The fourth Telecommunications Sector Sustainability Forum themed; ‘Mainstreaming Data Centres in the Nigerian Digital Economy’, was held in Lagos on Friday, October 5, 2023.
The Executive Vice Chairman/Chief Executive Officer of the Nigerian Communications Commission (NCC), Prof. Umar Danbatta delivered the keynote address at the Lagos event.
In his opening remarks, the EVC mentioned that the NCC by the provisions of the Nigerian Communications Act 2003 (NCA 2003) has as part of its responsibility, the regulation of the Telecommunications Sector, as a critical driver of the Digital Economy in Nigeria.
“Today’s event is aimed at providing a platform to enable stakeholders to share perspectives on the opportunities, challenges and impact that operations of Data Centre services hold within Nigeria’s Digital Economy.
“The evolving primacy of data, encapsulated in the slogan – Data is the new oil – has continued to resonate globally with increasing intensity in the context of the emerging digital economy.
“This is why it has become a subject of special consideration by regimes, requiring appropriate structures and frameworks to truly tap and optimize the opportunities provided by this new order.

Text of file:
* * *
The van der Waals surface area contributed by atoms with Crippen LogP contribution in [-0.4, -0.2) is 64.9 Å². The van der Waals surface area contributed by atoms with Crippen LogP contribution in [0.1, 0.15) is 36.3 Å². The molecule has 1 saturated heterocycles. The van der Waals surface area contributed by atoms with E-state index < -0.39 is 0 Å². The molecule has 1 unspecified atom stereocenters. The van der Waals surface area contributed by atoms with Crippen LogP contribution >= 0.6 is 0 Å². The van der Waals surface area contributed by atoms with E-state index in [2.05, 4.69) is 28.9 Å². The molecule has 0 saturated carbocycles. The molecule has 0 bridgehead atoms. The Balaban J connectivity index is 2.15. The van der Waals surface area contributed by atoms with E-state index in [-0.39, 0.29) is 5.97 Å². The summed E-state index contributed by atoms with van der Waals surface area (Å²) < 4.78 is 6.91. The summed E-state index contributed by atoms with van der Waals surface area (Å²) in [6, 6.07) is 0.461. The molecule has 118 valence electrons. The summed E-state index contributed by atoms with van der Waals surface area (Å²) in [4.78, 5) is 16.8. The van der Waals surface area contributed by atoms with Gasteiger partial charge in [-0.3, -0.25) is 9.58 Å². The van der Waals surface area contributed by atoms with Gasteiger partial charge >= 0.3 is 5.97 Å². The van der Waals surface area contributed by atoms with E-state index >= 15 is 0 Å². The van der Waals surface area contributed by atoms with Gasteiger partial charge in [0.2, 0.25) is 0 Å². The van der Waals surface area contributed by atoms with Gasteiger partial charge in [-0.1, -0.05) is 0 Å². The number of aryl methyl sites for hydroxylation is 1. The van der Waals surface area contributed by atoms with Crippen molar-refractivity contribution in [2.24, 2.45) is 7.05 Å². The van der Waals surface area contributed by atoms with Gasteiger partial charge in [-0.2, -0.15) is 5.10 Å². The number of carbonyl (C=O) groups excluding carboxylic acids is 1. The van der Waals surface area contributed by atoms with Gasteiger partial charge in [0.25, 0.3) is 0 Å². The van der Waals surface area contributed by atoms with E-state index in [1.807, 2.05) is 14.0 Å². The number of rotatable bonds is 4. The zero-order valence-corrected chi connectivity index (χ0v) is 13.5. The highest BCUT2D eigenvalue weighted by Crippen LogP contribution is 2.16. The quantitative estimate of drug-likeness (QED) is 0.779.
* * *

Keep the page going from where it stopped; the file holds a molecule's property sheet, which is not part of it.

Danbatta commended the organizers on the theme for this year’s event. “Data centre services, no doubt, hold the keys to the ultimate crystallization of this new line of thinking within the ICT sector and by extension to the greater national economy of nations in so many ways”
“One of such is the added impetus towards improving the security and reliability of the nation’s digital infrastructure. The nature and functional model of data centres with special regard to its centralized architecture, with compelling assurance provides a greater guarantee against various malicious attacks and unauthorized access to sensitive information.
“This is in addition to the efficiency engendered by the robust economies of scale through critical resources shared and made available by Data Centres.
“Being able to substantially underwrite some of our critical resource gaps such as weak energy challenges, Operators within the Data Centre space ensure that the well established and globally accepted tripods of confidentiality, integrity and availability are so seamlessly provided for uptake by users in the most economical way.
According to Danbatta, recent developments point to the limitless treasure within this space. Africa has recently assumed a new frontier and compelling destination for global Big Tech players.
These include such giants as Google with its Equiano subsea fibre cable spanning 15,000 km from Portugal to South Africa with strategic landing points in Nigeria and Namibia and expected to increase connectivity more than five-fold within Nigeria while creating an expected 1.6m jobs.
Also, Meta, the parent company of Facebook, is equally at the threshold of launching its own subsea cable called 2Africa in 2024 to connect 16 African countries at an estimated cost of $1bn. It is targeted to generate close to $36bn of economic output within 2 to 3 years of operation.
While these no doubt portends significant socio-economic impacts for Nigeria, it brings to fore the debate around digital sovereignty and the need for national policy and regulatory frameworks to further localize traffic and data.